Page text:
NASA Gets A Budget Increase In Congress’ New Spending Bill, James Webb Space Telescope Safe From Cuts

on January 15 2014 11:53 AM

Congress unveiled its 2014 spending bill and as part of the $1.02 trillion budget, NASA will get a small increase in its budget for 2014. A $17.6 billion budget for 2014 means big projects, including the James Webb Space Telescope will continue to be well-funded.

James Webb Space Telescope A NASA engineer looks over one segment of the James Webb Space Telescope's primary mirror.  NASA/MSFC/David Higginbotham

The James Webb Space Telescope, the successor to the Hubble Space Telescope, will launch in 2018 but NASA is hard at work assembling and developing the massive project. The JSWT is being assembled NASA’s Goddard Space Flight Center and while NASA has big plans for its new space telescope that has not guaranteed the project’s continued support.

In 2011, the James Webb Space Telescope was nearly cancelled as part of 2011’s spending bill, reports Reuters. The project was saved after NASA agreed to cut funding for commercial space taxis and cap the JWST’s budget at $8 billion.

Congress released its $1.02 trillion spending bill for the fiscal 2014 on Jan. 13, reports the Washington Post. Compared to fiscal 2013, NASA will see a budget increase as part of the 3 percent increase in budget for the subcommittee on Commerce-Justice-Science.

According to Science, NASA had a fiscal 2013 budget of $16.9 billion with a $17.7 billion budget request for fiscal 2014. The spending bill set the space agency’s budget at $17.6 billion, a 4.1 percent increase from its 2013 budget. Congress kept the 2011 provision capping the James Webb Space Telescope budget at $8 billion.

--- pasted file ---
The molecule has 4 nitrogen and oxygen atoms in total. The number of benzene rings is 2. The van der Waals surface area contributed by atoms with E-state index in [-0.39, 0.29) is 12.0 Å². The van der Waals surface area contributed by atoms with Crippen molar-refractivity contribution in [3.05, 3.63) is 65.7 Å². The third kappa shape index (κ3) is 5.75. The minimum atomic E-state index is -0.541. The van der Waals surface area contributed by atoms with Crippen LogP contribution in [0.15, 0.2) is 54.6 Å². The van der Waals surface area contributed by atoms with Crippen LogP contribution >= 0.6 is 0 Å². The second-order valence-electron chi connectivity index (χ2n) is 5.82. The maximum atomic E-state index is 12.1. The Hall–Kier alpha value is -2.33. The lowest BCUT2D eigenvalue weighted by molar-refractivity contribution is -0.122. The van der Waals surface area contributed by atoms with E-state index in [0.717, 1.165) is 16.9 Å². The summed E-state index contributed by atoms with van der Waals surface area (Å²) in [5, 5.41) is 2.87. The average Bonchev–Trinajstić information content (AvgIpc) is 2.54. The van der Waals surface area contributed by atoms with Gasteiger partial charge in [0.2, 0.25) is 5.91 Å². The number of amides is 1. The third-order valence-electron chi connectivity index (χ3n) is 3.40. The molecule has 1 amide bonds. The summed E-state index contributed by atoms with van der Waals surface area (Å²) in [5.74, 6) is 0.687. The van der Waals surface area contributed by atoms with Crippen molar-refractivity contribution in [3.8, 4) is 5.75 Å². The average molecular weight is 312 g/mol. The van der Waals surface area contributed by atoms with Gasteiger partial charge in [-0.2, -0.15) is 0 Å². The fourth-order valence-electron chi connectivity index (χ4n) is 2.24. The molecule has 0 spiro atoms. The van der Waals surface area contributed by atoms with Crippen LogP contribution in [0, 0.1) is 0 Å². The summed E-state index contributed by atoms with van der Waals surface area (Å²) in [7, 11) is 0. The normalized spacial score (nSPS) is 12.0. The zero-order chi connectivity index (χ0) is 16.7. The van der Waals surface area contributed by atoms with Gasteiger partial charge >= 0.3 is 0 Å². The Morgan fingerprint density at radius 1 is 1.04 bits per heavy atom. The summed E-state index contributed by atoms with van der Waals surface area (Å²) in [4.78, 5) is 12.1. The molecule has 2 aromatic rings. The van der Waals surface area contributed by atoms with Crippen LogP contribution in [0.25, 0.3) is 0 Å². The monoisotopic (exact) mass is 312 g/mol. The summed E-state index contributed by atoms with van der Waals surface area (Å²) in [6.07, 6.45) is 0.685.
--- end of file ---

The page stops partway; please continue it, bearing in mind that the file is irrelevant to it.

The full breakdown of NASA’s budget includes $5.15 billion for science; $1.34 billion for its planetary sciences program; $4.1 billion for exploration; $566 million for aeronautics; $576 million for space technology; $3.8 billion for space operations; $116 million for education; $2.8 billion for cross agency support and maintenance; $515 million for restoration; and $37.5 million for the office of inspector general.

Provisions include an $80 million allocation for a Jupiter-Europa mission, $1.2 billion provision for the development of the Orion Multi-Purpose Crew Vehicle and $2 billion for the Space Launch System.

NASA is currently assembling the James Webb Space Telescope, following the arrival of the final set of 18 mirrors in December. These mirrors will be assembled as a giant 21.3 foot primary mirror, Hubble’s primary mirror measures 7-feet, 10-inches, in diameter. The space telescope will be positioned 1 million miles away from Earth and will peer into the early universe.

NASA states, “Webb will be the most powerful space telescope ever built, able to detect the light from the first galaxies ever formed and explore planets around distant stars.  It will study every phase of our universe's history, ranging from the first luminous glows after the Big Bang, to the formation of stellar systems capable of supporting life on planets like Earth, to the evolution of our own solar system.” NASA's budget will run through Sept. 30, 2015.

As the Goddard Space Flight Center works on assembling the James Webb Space Telescope, viewers can watch their progress via NASA’s website.